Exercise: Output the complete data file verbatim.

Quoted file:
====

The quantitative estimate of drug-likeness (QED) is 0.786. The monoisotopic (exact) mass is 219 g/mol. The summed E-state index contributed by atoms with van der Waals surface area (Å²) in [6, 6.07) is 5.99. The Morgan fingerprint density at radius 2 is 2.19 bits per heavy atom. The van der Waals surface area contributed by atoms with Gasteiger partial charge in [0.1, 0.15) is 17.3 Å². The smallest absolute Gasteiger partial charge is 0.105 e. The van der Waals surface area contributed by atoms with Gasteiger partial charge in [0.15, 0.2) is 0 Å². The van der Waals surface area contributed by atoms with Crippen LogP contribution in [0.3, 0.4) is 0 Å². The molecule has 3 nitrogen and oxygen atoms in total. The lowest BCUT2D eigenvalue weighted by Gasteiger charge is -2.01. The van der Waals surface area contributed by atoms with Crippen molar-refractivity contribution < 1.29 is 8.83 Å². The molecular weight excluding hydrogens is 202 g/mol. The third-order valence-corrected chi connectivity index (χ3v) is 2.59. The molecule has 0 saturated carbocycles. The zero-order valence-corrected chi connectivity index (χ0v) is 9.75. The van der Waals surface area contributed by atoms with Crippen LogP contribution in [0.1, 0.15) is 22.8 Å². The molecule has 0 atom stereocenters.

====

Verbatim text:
The quantitative estimate of drug-likeness (QED) is 0.786. The monoisotopic (exact) mass is 219 g/mol. The summed E-state index contributed by atoms with van der Waals surface area (Å²) in [6, 6.07) is 5.99. The Morgan fingerprint density at radius 2 is 2.19 bits per heavy atom. The van der Waals surface area contributed by atoms with Gasteiger partial charge in [0.1, 0.15) is 17.3 Å². The smallest absolute Gasteiger partial charge is 0.105 e. The van der Waals surface area contributed by atoms with Gasteiger partial charge in [0.15, 0.2) is 0 Å². The van der Waals surface area contributed by atoms with Crippen LogP contribution in [0.3, 0.4) is 0 Å². The molecule has 3 nitrogen and oxygen atoms in total. The lowest BCUT2D eigenvalue weighted by Gasteiger charge is -2.01. The van der Waals surface area contributed by atoms with Crippen molar-refractivity contribution < 1.29 is 8.83 Å². The molecular weight excluding hydrogens is 202 g/mol. The third-order valence-corrected chi connectivity index (χ3v) is 2.59. The molecule has 0 saturated carbocycles. The zero-order valence-corrected chi connectivity index (χ0v) is 9.75. The van der Waals surface area contributed by atoms with Crippen LogP contribution in [0.1, 0.15) is 22.8 Å². The molecule has 0 atom stereocenters.